Revolutionizing sports training: 3D analysis helps athletes improve performance and mitigate injury risk

Amateur athletes are now taking advantage of advanced technology that has become a staple for the pros.

When high school pitcher Cole Chaney gets on this mound, his every move is analyzed down to his bare-bones

Chaney is undergoing a 3D analysis with trainers at Midwest Orthopaedics at Rush's sports performance lab, which is taking place at Bo Jackson Elite Sports in Bensenville.

As a pitcher at Mount Prospect, he was dealing with constant shoulder and elbow injuries that sidelined him for months and brought him in with the hope of recovery and prevention.

Brittany Dowling and Dave Heidloff are trainers in the performance lab.  

It involves using 10 marker-based cameras, some taking up to 700 pictures in just one second which allows the trainers to slow things down frame by frame to focus on what he's doing right and wrong.

"We can use these cameras and try to pinpoint some things for them to work on their performance, to work on some things, correct it to help mitigate injury risk, kind of just build a better athlete," said Dowling.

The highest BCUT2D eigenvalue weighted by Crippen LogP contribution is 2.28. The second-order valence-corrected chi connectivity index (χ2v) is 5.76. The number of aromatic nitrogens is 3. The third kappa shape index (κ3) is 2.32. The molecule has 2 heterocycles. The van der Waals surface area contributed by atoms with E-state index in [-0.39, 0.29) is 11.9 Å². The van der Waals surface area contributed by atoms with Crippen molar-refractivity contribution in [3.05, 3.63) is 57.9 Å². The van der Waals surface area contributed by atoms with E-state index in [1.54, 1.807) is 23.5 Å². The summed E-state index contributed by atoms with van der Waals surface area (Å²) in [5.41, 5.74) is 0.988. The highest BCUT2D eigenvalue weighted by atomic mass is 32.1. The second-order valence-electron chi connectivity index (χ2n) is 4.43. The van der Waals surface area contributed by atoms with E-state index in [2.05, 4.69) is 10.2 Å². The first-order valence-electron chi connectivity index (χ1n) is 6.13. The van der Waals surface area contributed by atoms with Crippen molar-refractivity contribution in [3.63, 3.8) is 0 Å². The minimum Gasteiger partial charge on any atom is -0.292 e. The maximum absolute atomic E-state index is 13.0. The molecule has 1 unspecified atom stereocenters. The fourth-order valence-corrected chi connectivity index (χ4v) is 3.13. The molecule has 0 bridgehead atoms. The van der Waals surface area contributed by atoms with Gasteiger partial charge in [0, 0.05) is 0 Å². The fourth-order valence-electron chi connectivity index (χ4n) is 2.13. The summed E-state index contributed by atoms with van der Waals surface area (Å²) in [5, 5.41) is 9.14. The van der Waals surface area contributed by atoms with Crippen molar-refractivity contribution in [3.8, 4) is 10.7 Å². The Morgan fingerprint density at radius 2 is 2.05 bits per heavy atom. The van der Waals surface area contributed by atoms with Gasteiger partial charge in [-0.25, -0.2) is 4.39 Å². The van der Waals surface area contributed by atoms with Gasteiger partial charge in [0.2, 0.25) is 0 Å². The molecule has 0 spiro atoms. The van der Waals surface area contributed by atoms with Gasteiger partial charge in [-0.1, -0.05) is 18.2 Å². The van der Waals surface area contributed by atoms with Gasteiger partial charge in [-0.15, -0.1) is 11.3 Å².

It's similar to technology used by the pros in real-time during live professional games to improve their performance and help them win championships.


But now, it's available to amateur athletes and everyday people recovering from things like running injuries, hip, knee and ankle injuries and even retirees fighting osteoporosis. It's all about correcting what they call inefficiencies.

"Any inefficiencies you have are either going to increase your risk for an injury or could be holding back your performance. So once we identify those, we can kind of rip the band-aid off and say hey these are things that need to be improved and address those," said Heidloff.

Because it's so specialized, it's a personalized analysis that will be different for every individual.  

The cost is about $295 for the initial assessment.

For Chaney, it's allowed him to get back on the field.  

He hopes to one day play in the big leagues. For now, he's committed to playing for Cal University in Wisconsin, and he thinks the 3D analysis is giving him an advantage and going to be a game changer.

"I'm not having any arm problems anymore, and I can last through more pitches and last more innings and that's what's needed," said Chaney.

After the initial $295 assessment, the training sessions cost $100.  

It's all part of a comprehensive package that gets the patient back on track to not only feel better and recover, but to try to make sure injuries don't happen again.